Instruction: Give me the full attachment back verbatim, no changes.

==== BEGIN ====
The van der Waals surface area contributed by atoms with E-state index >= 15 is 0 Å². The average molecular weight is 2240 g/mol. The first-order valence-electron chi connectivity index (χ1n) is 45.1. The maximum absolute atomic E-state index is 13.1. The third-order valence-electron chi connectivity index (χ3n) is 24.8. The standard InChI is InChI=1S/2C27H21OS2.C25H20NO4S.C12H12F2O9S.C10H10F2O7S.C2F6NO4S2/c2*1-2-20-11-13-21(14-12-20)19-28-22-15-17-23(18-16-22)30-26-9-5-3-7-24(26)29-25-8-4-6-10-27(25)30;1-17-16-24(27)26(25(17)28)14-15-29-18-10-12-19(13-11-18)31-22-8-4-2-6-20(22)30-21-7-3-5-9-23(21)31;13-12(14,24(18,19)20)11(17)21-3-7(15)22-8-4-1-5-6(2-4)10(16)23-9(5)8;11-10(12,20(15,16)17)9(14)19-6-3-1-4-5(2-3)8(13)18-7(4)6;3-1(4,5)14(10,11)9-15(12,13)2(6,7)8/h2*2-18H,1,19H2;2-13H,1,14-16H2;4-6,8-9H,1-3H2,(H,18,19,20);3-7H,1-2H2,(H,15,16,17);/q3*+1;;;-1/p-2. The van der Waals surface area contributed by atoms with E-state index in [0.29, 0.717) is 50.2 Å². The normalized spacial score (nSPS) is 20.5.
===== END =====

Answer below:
The van der Waals surface area contributed by atoms with E-state index >= 15 is 0 Å². The average molecular weight is 2240 g/mol. The first-order valence-electron chi connectivity index (χ1n) is 45.1. The maximum absolute atomic E-state index is 13.1. The third-order valence-electron chi connectivity index (χ3n) is 24.8. The standard InChI is InChI=1S/2C27H21OS2.C25H20NO4S.C12H12F2O9S.C10H10F2O7S.C2F6NO4S2/c2*1-2-20-11-13-21(14-12-20)19-28-22-15-17-23(18-16-22)30-26-9-5-3-7-24(26)29-25-8-4-6-10-27(25)30;1-17-16-24(27)26(25(17)28)14-15-29-18-10-12-19(13-11-18)31-22-8-4-2-6-20(22)30-21-7-3-5-9-23(21)31;13-12(14,24(18,19)20)11(17)21-3-7(15)22-8-4-1-5-6(2-4)10(16)23-9(5)8;11-10(12,20(15,16)17)9(14)19-6-3-1-4-5(2-3)8(13)18-7(4)6;3-1(4,5)14(10,11)9-15(12,13)2(6,7)8/h2*2-18H,1,19H2;2-13H,1,14-16H2;4-6,8-9H,1-3H2,(H,18,19,20);3-7H,1-2H2,(H,15,16,17);/q3*+1;;;-1/p-2. The van der Waals surface area contributed by atoms with E-state index in [0.29, 0.717) is 50.2 Å². The normalized spacial score (nSPS) is 20.5.